When the IRS engages in discussions during audit with the taxpayer, the taxpayer is afforded certain rights. For example:
(i) the taxpayer retains the right to receive professional and courteous treatment by the IRS;
(ii) the taxpayer has the right to privacy and confidentiality for his or her tax matters;
(iii) he or she has the right to know why the IRS requests information, how it plans to use, and what consequences would ensue if he or she does not comply with the information request;
(iv) the right to be represented by counsel; and
(v) the right to appeal the IRS’s decision, either before an IRS administrative hearing or before the courts. The taxpayer can appeal the auditor’s conclusions with an IRS supervisory conference with the auditor’s manager or administratively within the IRS. In addition, he or she can appeal an audit using the court system, and bring his case to the U.S. Tax Court, the U.S. Claims Court, or the local U.S. District Court.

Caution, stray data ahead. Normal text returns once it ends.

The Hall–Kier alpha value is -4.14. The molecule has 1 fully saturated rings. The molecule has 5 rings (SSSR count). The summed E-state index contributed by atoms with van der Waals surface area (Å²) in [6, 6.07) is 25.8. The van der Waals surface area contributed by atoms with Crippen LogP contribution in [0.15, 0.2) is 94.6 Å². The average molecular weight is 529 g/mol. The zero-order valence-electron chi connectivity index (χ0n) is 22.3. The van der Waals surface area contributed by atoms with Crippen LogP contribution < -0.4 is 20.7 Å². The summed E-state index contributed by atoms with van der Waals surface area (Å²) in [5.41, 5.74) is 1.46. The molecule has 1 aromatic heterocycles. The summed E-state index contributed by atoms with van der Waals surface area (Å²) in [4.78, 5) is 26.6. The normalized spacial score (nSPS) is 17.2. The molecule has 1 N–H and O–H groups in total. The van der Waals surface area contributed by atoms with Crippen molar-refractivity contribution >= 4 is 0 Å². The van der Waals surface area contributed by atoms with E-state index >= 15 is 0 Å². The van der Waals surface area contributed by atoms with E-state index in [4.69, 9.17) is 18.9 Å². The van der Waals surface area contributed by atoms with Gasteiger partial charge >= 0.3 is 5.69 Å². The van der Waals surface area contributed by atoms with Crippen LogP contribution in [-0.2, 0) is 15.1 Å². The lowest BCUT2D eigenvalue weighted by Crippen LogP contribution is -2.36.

What are my basic taxpayer rights if the IRS audits me? was last modified: February 3rd, 2016 by David Klasing